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Adjudications don't violate double jeopardy

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The Indiana Court of Appeals affirmed that double jeopardy violations can be applicable to juveniles, but denied reversing a girl's adjudications because there were no violations in her case.

In H.M. v. State of Indiana, No. 49A02-0707-JV-576, H.M. challenged that her adjudications for attempted theft and battery constitute double jeopardy because the same evidence of her grabbing another girl's necklace was used to support both true findings.

The state argues there can't be a double jeopardy violation in this case because double jeopardy doesn't apply to juvenile proceedings where there is only one finding of delinquency and disposition. The state wanted the Court of Appeals to revisit its decision in D.B. v. State, 842 N.E.2d at 403, in which the state had the same argument; the appellate court declined to revisit D.B.

Double jeopardy prohibitions are applicable to juvenile proceedings because even though the court may issue one delinquency disposition relating to multiple true findings, there may be penal consequences later in life for the offender relating to those multiple offenses, wrote Judge Nancy Vaidik.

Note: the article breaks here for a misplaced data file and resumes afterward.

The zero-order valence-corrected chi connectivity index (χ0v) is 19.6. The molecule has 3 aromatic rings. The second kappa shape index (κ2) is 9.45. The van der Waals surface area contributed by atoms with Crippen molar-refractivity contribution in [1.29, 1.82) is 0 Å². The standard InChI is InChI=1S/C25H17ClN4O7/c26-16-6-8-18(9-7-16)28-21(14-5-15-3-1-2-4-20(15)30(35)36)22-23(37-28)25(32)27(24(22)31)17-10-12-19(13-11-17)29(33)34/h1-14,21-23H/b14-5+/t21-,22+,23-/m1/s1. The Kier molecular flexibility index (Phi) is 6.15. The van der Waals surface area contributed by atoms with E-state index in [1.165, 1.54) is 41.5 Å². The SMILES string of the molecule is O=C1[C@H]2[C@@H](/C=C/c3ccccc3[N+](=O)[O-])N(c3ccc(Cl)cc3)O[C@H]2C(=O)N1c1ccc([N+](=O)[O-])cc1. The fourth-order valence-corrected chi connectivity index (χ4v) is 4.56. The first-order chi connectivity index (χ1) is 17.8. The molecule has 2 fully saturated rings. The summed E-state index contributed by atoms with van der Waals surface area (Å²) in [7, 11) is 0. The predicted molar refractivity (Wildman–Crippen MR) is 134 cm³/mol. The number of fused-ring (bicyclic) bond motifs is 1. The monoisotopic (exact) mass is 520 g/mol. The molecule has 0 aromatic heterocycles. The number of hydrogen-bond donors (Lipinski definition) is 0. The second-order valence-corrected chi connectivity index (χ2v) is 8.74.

However, in the instant case, H.M.'s adjudications aren't subject to the double jeopardy prohibition because there is evidence H.M. battered the girl and caused her pain separate from just pulling on her necklace, wrote the judge. Under the actual evidence test, H.M.'s true findings for attempted theft and battery don't constitute double jeopardy.

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